You can find the build_SDL2-ogu.sh script in my GitHub repository .
Here's how to use it on the OGU:
git clone https://github.com/chn-dev/SDL2-ogu
If everything went fine, the script will have created the SDL2-ogu package with the file name "SDL2-ogu_2.0.22_yyyyMMdd.tar.gz", whereby "yyyyMMdd" denotes the date at the time of its creation.
Using the SDL2-ogu Package
Copy the SDL2-ogu package (for example: "SDL2-ogu_2.0.22_20221230.tar.gz") anywhere on your OGU (the NFS share would be a good place) and extract it:
tar xzvf SDL2-ogu_2.0.22_20221229.tar.gz
After that, you can build the included "helloworld" example project like this:
cmake . -B helloworld -DCMAKE_MODULE_PATH=../.. -DCMAKE_TOOLCHAIN_FILE=../../aarch64.cmake
The "-DCMAKE_MODULE_PATH" specifies the path where the FindSDL2.cmake file is located, and the "-DCMAKE_TOOLCHAIN_FILE" parameter specifies the location of the aarch64.cmake toolchain file so that the correct (cross-)compiler is used. Both files are included in the SDL2-ogu package.
The Makefile is written to the directory SDL2-ogu/projects/helloworld/helloworld/Makefile, so you can build the project using:
make -C helloworld
If everything goes well, the "helloworld" binary is written to SDL2-ogu/projects/helloworld/helloworld/helloworld".
Before you start it, it is highly recommended to stop emulationstation on the OGU:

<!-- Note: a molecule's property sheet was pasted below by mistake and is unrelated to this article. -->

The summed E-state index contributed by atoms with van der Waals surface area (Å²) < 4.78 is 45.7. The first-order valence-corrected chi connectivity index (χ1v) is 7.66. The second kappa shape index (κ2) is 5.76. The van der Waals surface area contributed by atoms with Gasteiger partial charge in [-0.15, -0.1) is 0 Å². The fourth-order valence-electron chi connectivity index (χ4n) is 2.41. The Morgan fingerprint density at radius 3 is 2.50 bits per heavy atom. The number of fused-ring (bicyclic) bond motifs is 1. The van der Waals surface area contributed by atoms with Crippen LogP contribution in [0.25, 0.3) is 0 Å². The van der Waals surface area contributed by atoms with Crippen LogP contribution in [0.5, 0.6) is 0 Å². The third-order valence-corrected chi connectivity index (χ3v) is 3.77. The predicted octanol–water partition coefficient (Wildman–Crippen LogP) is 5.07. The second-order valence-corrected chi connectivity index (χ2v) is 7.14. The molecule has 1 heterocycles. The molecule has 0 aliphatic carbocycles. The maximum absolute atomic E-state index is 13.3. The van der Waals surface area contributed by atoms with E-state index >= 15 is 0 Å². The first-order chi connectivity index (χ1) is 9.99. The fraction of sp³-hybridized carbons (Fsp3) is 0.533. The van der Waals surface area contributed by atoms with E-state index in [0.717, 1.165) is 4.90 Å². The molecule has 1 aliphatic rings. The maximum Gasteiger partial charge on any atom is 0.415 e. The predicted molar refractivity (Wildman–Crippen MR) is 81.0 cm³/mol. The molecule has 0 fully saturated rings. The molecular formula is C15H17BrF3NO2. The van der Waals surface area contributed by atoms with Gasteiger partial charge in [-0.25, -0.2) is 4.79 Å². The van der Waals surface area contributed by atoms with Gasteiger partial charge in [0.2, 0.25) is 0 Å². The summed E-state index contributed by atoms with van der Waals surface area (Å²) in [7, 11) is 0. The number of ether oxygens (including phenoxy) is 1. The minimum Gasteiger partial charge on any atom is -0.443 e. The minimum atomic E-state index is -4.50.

sudo systemctl stop emulationstation
Otherwise, its screen output would interfere with the screen output of the helloworld program.
It is also necessary to set some environment variables so that SDL2 uses the correct LCD screen orientation:
Then cd to the helloworld binary's directory and start it:
That's it! You should see cute bear wearing headphones on the screen while some music is playing. You can rotate the picture using the shoulder buttons, move it using the D-Pad and zoom it using the A and B buttons. Pressing the Y button exits the application.
There's also a helloworld.sh script which sets the environment variables, goes to the helloworld directory and starts the helloworld binary. We will see in a minute why I created it.
Cross-Compiling for the OGU
If you're using an Ubuntu Linux PC, you can use the SDL2-ogu package as-is to cross-compile for the OGU. The steps for compilation are the same as when compiling directly on the device itself (see above). However, the cross-compiler for the arm64 architecture needs to be installed first:
sudo apt-get install crossbuild-essential-arm64
Deploying Your Binaries on a MicroSD Card
By default, the SDL2 library is linked statically. This means that you could theoretically copy that binary to the OGU's MicroSD card and it would be able to run from there. There are no dependencies which are unavailable on a stock OGU.
However, the OGU's default frontend is EmulationStation, and as such, it looks for any supported video game system's ROM files in the "/roms" subdirectory. For example SNES ROMs are in "/roms/snes" and Genesis ROMs in "/roms/megadrive". There is no support for native binaries.
Luckily, we can change that.
As root, add the following lines to the file /etc/emulationstation/es_systems.cfg:
You can then copy the files of the example helloworld project to the MicroSD card like this:
After applying these changes and rebooting the OGU, EmulationStation should show you a new menu entry called "native" with one subitem called "helloworld". This allows you to start the helloworld SDL2 program.
I think this would be the most universal way to distribute native binaries for the Odroid-Go Ultra.